Crafting an Introduction

February 23, 2009 | | Comments Off on Crafting an Introduction

No doubt about it; the introduction will make or break a speech. Within the span of 30 seconds to a minute, the audience will know if the speech is going to be a good one or a bad one. That is, they’ll know if they want to listen to it or break out their cell phones and start texting friends and family. So, you need to quickly develop a topic in a way that will get the audience interested. While there are any number of ways to do this, there is a basic formula you can use that will quickly get you into the body of your speech and allow the audience an opportunity to determine just how good or useful the presentation will be.

There are five basic elements to a good introduction: the attention getter, stating the topic/problem, credibility, impact on the audience, and (most importantly) the preview of main points.

Attention-Getter

The first thing you say or do, by definition, becomes your attention getter. This is why we spent a little time establishing Rule #1 (Never ever start with “My speech is about…”). When you start with something like weak (like saying, “Okay, I’m really nervous, so be cool” or “This speech is about computers and stuff”), you are essentially admitting that your speech is not all that good. You might have some good information, but you clearly lack polish. Growing up in a world of entertainment (thanks to mass media), we like polished products. So you need to bring in something a little extra.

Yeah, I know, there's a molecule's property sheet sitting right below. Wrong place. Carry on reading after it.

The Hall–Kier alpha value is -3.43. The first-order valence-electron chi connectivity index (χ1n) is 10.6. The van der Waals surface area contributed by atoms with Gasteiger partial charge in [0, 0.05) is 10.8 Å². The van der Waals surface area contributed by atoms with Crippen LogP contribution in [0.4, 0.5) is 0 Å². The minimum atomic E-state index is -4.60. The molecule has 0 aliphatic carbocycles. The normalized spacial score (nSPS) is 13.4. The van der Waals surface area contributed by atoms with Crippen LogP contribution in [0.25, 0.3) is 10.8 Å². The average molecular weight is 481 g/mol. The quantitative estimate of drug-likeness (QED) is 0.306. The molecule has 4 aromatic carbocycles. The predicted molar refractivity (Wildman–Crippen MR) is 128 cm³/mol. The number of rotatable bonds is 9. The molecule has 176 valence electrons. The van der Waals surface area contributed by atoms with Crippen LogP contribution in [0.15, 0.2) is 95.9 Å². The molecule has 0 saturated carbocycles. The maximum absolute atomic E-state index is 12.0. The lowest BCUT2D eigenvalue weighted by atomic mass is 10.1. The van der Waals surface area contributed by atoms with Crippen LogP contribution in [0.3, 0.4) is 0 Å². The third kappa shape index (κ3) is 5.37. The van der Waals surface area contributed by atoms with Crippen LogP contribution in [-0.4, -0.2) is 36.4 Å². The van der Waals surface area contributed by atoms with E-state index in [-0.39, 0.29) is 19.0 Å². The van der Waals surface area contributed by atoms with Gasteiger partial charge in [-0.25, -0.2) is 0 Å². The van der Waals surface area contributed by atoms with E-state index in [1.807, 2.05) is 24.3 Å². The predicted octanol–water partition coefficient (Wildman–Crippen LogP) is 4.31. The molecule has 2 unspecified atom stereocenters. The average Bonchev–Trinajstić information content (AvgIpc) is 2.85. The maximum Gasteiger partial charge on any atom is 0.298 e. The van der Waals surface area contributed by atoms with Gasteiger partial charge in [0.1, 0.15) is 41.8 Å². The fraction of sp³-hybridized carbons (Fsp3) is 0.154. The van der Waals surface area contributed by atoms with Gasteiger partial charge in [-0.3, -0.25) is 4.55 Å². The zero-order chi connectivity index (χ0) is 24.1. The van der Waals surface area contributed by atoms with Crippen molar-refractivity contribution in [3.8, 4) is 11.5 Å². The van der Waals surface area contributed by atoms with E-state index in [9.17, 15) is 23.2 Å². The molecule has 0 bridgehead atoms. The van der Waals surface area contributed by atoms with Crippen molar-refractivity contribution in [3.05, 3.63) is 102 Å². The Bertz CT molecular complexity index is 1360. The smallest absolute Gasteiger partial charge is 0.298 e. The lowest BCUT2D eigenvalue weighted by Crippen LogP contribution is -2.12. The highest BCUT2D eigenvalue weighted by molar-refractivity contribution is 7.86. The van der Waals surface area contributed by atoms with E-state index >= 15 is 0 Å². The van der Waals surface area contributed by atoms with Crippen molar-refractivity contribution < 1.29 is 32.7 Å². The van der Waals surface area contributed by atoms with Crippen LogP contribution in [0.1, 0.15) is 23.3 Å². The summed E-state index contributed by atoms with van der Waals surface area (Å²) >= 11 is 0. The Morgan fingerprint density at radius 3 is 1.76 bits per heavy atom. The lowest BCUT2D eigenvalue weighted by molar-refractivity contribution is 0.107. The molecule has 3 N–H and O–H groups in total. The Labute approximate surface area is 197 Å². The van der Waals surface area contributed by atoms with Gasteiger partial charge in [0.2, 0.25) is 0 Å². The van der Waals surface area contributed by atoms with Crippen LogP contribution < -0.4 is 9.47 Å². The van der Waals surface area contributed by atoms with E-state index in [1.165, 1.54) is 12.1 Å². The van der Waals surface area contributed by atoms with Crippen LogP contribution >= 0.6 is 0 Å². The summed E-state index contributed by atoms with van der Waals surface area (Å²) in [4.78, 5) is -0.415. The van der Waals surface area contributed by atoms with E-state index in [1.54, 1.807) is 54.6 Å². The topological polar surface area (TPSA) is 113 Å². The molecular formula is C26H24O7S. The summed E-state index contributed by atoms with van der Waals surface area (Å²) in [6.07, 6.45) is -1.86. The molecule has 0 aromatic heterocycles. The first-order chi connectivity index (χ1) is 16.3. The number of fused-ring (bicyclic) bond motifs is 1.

What exactly is that something extra? I’ll leave that to you, but a few ideas include:

  • Ask a rhetorical question (please, not “How are you?”) pertaining to the topic
  • State an important fact
  • Use a quote
  • Tell an interesting story that begins to illustrate the idea of the speech

Be creative. The audience will appreciate it.

“Ever wish you could save a few hundred dollars?”

Yeah, it’s that easy.

State the Topic/Problem

Once you get the attention of the audience, you need to give them some idea of where this is going. So, for example, if you got them into the speech by asking a question like “Ever wish you could save a few hundred dollars?” you have our attention, but what does this pertain to? Are you talking about how to budget money? Are you talking about shopping tips or tricks? Swindling passers-by with a shell game?

This statement clears up the confusion.

“Building your own computer can save you hundreds of dollars over purchasing a computer.”

Ah! Now, you’re talking. This is much preferable to saying, “Ever think about building a computer? Well, I’ll show you how.” Big deal. Who cares? But, this idea of saving money sounds good, and if I have to build a computer to save some money, maybe I will. Maybe I will…

Credibility

You’ve got the audience’s attention, and they now have some idea of what you are suggesting (in this case, building a computer). Now, you need some credibility.

You can probably state that you assemble your own computers as a hobby. That might work. But, you might also consider bringing in some outside sources that lets the audience know you know your stuff. In other words, do you have evidence to support the claim that building a computer is cheaper than buying one?

“Brand X Computers states that their latest computer, the Whiz Bang Quad-Core 3.0 costs about $1,300 including shipping and handling, but looking at ComputerParts-a-Plenty’s website shows that buying each part will cost you only $795 including shipping.”